✓ The authors present a method of incorporating preoperative noninvasive functional brain mapping data into the frameless stereotactic magnetic resonance (MR) imaging dataset used for image-guided resection of brain lesions located near eloquent cortex. They report the use of functional (f)MR imaging and magnetic source (MS) imaging for preoperative mapping of eloquent cortex in difficult cases of brain tumor resection such as those in which there are large expansive masses or in which reoperations are required and the anatomy is distorted from prior treatments. To correlate methods of preoperative and intraoperative mapping localization directly, the authors have developed techniques of importing preoperative MS and fMR imaging data into an image-guided frameless stereotactic computer workstation. The data appear as a seamless overlay on the same preoperative volumetric MR imaging dataset used for stereotactic guidance during the operation. Intraoperatively identified functional locations mapped by cortical stimulation are recorded as digitally registered points. This approach should prove useful in assessing the accuracy and reliability of various preoperative functional brain mapping techniques.
Jeffrey D. McDonald, Brian W. Chong, Jeffrey D. Lewine, Greg Jones, Robert B. Burr, Paul R. McDonald, Spencer B. Koehler, Jay Tsuruda, William W. Orrison and M. Peter Heilbrun
Nikhil G. Thaker, Fang Zhang, Peter R. McDonald, Tong Ying Shun, John S. Lazo and Ian F. Pollack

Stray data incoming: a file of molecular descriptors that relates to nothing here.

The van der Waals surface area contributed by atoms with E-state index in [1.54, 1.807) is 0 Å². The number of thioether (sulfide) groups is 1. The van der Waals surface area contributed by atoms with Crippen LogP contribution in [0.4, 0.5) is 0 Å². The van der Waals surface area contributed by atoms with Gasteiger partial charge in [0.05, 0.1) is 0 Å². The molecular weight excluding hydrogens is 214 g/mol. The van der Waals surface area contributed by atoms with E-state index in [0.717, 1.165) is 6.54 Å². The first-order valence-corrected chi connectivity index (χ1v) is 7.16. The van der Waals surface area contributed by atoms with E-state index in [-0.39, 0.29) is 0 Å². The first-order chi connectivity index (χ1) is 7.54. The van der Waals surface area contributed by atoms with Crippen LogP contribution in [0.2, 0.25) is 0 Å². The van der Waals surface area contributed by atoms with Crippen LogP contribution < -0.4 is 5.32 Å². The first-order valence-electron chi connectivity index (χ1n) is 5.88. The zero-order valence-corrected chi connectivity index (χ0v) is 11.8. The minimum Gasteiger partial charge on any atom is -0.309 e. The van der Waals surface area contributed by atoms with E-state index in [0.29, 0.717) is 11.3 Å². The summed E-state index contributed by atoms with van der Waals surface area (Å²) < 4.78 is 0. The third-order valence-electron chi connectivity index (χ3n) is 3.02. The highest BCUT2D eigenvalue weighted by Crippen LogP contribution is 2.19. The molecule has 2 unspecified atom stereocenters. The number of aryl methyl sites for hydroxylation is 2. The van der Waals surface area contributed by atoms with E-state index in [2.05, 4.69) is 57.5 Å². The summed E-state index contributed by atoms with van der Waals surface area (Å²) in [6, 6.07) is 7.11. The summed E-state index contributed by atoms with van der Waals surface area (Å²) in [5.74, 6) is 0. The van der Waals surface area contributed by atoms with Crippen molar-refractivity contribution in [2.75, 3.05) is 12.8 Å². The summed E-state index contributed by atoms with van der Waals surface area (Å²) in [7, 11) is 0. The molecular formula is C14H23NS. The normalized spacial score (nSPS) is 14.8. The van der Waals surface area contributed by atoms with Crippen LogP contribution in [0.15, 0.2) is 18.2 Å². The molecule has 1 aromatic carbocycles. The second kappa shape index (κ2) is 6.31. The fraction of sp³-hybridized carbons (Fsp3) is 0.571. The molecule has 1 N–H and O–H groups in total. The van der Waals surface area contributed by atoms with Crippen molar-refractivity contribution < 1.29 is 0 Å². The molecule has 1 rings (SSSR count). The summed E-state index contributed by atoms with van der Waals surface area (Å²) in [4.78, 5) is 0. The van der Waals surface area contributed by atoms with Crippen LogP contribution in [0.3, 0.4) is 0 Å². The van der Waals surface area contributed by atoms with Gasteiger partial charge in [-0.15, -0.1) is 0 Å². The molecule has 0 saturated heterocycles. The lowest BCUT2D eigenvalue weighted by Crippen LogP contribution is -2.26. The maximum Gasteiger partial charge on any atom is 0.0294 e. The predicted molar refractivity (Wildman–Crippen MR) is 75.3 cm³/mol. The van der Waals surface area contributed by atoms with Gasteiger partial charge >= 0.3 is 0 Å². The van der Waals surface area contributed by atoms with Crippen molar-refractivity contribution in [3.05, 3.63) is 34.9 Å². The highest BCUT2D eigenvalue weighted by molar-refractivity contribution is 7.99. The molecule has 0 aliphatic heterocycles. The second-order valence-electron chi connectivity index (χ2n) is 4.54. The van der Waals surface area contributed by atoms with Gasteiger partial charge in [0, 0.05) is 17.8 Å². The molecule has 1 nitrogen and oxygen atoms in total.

Glioblastoma multiforme (GBM) is a high-grade brain malignancy arising from astrocytes. Despite aggressive surgical approaches, optimized radiation therapy regimens, and the application of cytotoxic chemotherapies, the median survival of patients with GBM from time of diagnosis remains less than 15 months, having changed little in decades. Approaches that target genes and biological pathways responsible for tumorigenesis or potentiate the activity of current therapeutic modalities could improve treatment efficacy. In this regard, several genomic and proteomic strategies promise to impact significantly on the drug discovery process. High-throughput genome-wide screening with short interfering RNA (siRNA) is one strategy for systematically exploring possible therapeutically relevant targets in GBM. Statistical methods and protein-protein interaction network databases can also be applied to the screening data to explore the genes and pathways that underlie the pathological basis and development of GBM. In this study, we highlight several genome-wide siRNA screens and implement these experimental concepts in the T98G GBM cell line to uncover the genes and pathways that regulate GBM cell death and survival. These studies will ultimately influence the development of a new avenue of neurosurgical therapy by placing the drug discovery process in the context of the entire biological system.